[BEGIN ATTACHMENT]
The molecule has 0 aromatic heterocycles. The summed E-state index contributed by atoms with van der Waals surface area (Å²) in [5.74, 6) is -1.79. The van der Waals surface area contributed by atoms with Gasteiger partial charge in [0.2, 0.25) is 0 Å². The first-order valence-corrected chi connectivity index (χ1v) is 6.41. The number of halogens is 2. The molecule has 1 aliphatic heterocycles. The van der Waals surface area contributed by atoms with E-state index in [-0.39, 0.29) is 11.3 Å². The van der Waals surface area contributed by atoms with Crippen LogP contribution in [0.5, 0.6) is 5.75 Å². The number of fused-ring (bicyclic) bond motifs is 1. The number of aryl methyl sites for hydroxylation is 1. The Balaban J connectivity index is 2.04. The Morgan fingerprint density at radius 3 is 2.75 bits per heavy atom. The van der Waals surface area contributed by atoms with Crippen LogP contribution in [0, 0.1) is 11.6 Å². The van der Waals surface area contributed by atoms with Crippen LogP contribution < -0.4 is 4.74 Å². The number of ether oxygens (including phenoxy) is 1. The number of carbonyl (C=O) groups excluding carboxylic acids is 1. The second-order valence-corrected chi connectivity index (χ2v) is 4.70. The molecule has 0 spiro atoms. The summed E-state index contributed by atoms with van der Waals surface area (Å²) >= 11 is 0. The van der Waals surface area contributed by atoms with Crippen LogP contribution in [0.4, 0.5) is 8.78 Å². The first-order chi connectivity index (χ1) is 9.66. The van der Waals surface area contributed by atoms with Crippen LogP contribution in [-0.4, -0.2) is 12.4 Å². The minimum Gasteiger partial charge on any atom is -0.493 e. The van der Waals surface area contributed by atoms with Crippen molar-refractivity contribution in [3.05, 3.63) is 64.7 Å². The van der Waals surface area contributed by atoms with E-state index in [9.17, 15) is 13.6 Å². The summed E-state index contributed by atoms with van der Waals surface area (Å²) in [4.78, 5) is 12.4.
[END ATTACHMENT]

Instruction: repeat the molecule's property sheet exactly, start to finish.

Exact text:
The molecule has 0 aromatic heterocycles. The summed E-state index contributed by atoms with van der Waals surface area (Å²) in [5.74, 6) is -1.79. The van der Waals surface area contributed by atoms with Gasteiger partial charge in [0.2, 0.25) is 0 Å². The first-order valence-corrected chi connectivity index (χ1v) is 6.41. The number of halogens is 2. The molecule has 1 aliphatic heterocycles. The van der Waals surface area contributed by atoms with E-state index in [-0.39, 0.29) is 11.3 Å². The van der Waals surface area contributed by atoms with Crippen LogP contribution in [0.5, 0.6) is 5.75 Å². The number of fused-ring (bicyclic) bond motifs is 1. The number of aryl methyl sites for hydroxylation is 1. The Balaban J connectivity index is 2.04. The Morgan fingerprint density at radius 3 is 2.75 bits per heavy atom. The van der Waals surface area contributed by atoms with Crippen LogP contribution in [0, 0.1) is 11.6 Å². The van der Waals surface area contributed by atoms with Crippen LogP contribution < -0.4 is 4.74 Å². The number of ether oxygens (including phenoxy) is 1. The number of carbonyl (C=O) groups excluding carboxylic acids is 1. The second-order valence-corrected chi connectivity index (χ2v) is 4.70. The molecule has 0 spiro atoms. The summed E-state index contributed by atoms with van der Waals surface area (Å²) >= 11 is 0. The van der Waals surface area contributed by atoms with Crippen LogP contribution in [0.4, 0.5) is 8.78 Å². The first-order chi connectivity index (χ1) is 9.66. The van der Waals surface area contributed by atoms with Crippen LogP contribution in [-0.4, -0.2) is 12.4 Å². The minimum Gasteiger partial charge on any atom is -0.493 e. The van der Waals surface area contributed by atoms with Crippen molar-refractivity contribution in [3.05, 3.63) is 64.7 Å². The van der Waals surface area contributed by atoms with E-state index in [9.17, 15) is 13.6 Å². The summed E-state index contributed by atoms with van der Waals surface area (Å²) in [4.78, 5) is 12.4.